Steve Portigal
Rosenfeld Media, Brooklyn, NY, 2013, English
Design, General
Paperback, 176 pages
ISBN: 9781933820118
Suggested Retail Price: $39.00

From the Publisher. Interviewing is a foundational user research tool that people assume they already possess. Everyone can ask questions, right? Unfortunately, that's not the case. Interviewing Users provides invaluable interviewing techniques and tools that enable you to conduct informative interviews with anyone. You'll move from simply gathering data to uncovering powerful insights about people.

Interviewing Users will explain how to succeed with interviewing, including:

  • Embracing how other people see the world
  • Building rapport to create engaging and exciting interactions
  • Listening in order to build rapport.

With this book, Steve Portigal uses stories and examples from his 15 years of experience to show how interviewing can be incorporated into the design process, helping you learn the best and right information to inform and inspire your design.

A Designers & Books Notable Design Book of 2013
On 1 book list
Alissa Walker

In speaking with designers I know, the idea of interviewing users often falls to the wayside. Not that they don’t think they should do it, but they often feel that they’re not the best people to do it—that unearthing substantial findings is best left to someone else, maybe the project’s writer, or some separate research department, or an outside consulting firm that crunches and delivers the data on a silver platter. This book by the insightful writer and ethnographer Steve Portigal not only proves that interviewing should be a keystone of design work, it also makes a case for how and why designers should be carving out the time to do this work themselves.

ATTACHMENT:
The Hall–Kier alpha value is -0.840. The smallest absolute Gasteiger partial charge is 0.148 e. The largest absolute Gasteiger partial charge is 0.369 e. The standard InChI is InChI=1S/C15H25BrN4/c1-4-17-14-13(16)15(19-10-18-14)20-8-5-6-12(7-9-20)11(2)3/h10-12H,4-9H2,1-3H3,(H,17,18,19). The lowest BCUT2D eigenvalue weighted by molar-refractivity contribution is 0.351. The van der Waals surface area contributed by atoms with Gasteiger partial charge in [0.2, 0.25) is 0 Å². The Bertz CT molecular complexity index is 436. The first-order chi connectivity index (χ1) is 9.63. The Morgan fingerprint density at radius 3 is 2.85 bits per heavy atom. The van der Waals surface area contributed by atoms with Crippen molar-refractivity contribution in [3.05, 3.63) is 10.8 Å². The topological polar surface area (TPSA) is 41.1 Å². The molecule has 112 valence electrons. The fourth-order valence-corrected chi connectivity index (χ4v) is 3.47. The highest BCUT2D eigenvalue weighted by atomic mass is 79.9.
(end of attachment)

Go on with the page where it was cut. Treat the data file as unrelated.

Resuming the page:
Using a conversational tone peppered with plenty of notes from the field, Portigal passes on excellent advice for conducting the kinds of interviews that will elicit groundbreaking insights. There are practical checklists about nearly every aspect of the process, from how to show images, to being aware of body language, to notetaking and recording interviews (even this jaded reporter learned a few tips). Other writers and researchers contribute essays, and there’s also a vast online component, which includes Creative Commons-licensed images and forms that can be downloaded and adapted by the reader.

Portigal uses lots of real-life examples from his own research projects, including an incredibly powerful story about gaining the trust of a suspicious family that is not keen on being interviewed. But perhaps the best examples come from far outside the creative world, pulling quite creative asking and listening techniques from different industries—I particularly enjoyed reading about Portigal’s own experiences in improv theater.

As I was reading I realized that I could see many of Portigal’s ideas applied beyond just interviewing users—I immediately thought about interviewing clients to get them to open up about their product, or interviewing team members to learn how they work. And maybe that’s the most important part about Portigal’s book. You’ll learn how to ask better questions, yes, but really, you’ll learn to be a better listener, which will in turn make you a better designer.

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